In April, I posted on Facebook, "We've done the paperwork. Nate and I may be expecting in the fall. Wish us luck!" After a few congratulatory comments and well wishes, I had to explain, though, that the paperwork was an application for hosting a foreign exchange student! Needless to say, we were approved and in August we welcomed Giovanni into our home. 
Hailing from Düsseldorf, Germany, Giovanni's been a great guest and addition to our household. Nate and I have enjoyed having him and seeing him get involved with things like marching band, jazz band, robotics, Key Club - and even the library's teen advisory board!


Tuesday, October 21, 2014

Book Review: 100 Sideways Miles

Andrew Smith has quickly become one of my top favorite authors this year. His characters are honest and relatable, and their stories are always engaging. 100 Sideways Miles is no exception.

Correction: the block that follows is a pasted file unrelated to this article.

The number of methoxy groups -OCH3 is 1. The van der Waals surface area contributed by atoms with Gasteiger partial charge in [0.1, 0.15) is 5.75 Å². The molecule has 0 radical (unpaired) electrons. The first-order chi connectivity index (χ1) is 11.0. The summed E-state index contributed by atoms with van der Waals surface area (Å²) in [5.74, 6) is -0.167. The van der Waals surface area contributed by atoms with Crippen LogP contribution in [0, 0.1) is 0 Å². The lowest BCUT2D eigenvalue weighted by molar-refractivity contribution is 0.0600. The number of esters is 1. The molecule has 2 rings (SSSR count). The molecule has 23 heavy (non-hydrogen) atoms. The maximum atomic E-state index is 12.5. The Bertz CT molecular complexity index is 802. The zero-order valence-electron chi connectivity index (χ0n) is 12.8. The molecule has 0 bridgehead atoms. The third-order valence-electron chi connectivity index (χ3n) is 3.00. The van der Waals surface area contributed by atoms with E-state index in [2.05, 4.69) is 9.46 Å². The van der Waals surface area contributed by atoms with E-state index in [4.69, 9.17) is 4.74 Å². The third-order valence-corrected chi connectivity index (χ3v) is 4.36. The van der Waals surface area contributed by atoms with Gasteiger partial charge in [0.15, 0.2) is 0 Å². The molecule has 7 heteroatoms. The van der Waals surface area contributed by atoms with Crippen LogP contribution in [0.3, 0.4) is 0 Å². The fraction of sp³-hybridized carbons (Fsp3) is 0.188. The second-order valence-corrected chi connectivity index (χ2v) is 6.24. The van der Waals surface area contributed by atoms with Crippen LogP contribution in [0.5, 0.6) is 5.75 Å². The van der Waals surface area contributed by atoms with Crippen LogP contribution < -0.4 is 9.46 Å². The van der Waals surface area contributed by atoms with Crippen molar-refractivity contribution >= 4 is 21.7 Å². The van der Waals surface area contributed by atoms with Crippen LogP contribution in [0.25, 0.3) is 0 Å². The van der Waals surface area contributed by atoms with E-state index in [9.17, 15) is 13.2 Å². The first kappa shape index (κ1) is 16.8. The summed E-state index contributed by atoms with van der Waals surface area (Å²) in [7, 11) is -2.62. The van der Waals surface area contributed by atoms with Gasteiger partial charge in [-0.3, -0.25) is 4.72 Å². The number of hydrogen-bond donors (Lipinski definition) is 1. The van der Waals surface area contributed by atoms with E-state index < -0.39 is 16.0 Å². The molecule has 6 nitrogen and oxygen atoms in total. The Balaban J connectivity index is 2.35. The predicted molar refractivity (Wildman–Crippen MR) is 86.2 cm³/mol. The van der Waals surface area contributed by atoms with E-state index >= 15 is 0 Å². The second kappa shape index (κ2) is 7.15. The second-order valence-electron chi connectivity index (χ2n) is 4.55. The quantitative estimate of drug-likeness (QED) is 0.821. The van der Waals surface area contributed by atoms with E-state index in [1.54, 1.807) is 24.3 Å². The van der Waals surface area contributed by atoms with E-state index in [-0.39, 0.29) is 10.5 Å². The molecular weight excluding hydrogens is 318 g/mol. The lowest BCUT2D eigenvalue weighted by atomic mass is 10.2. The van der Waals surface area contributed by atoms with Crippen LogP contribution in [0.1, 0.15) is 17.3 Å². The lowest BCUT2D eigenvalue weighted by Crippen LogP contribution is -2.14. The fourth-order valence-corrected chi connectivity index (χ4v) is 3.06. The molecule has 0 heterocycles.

Finn Easton understands time in miles instead of minutes. He can’t remember much from his life before a freak accident in which a dead horse fell from a bridge and left him epileptic and killed his mother. There’s always a possibility that he’s an alien straight from the one hugely successful science fiction novel his father published.

There are two people that matter the most to Finn – his crazy friend Cade Hernandez, and the first girl he’s ever loved, Julia Bishop. When Julia leaves California to move back to Chicago, Finn is devastated. He’s too depressed to even get out of bed, but he and Cade had made plans to visit their college of choice in Oklahoma and he knows it’s his only chance to get a break.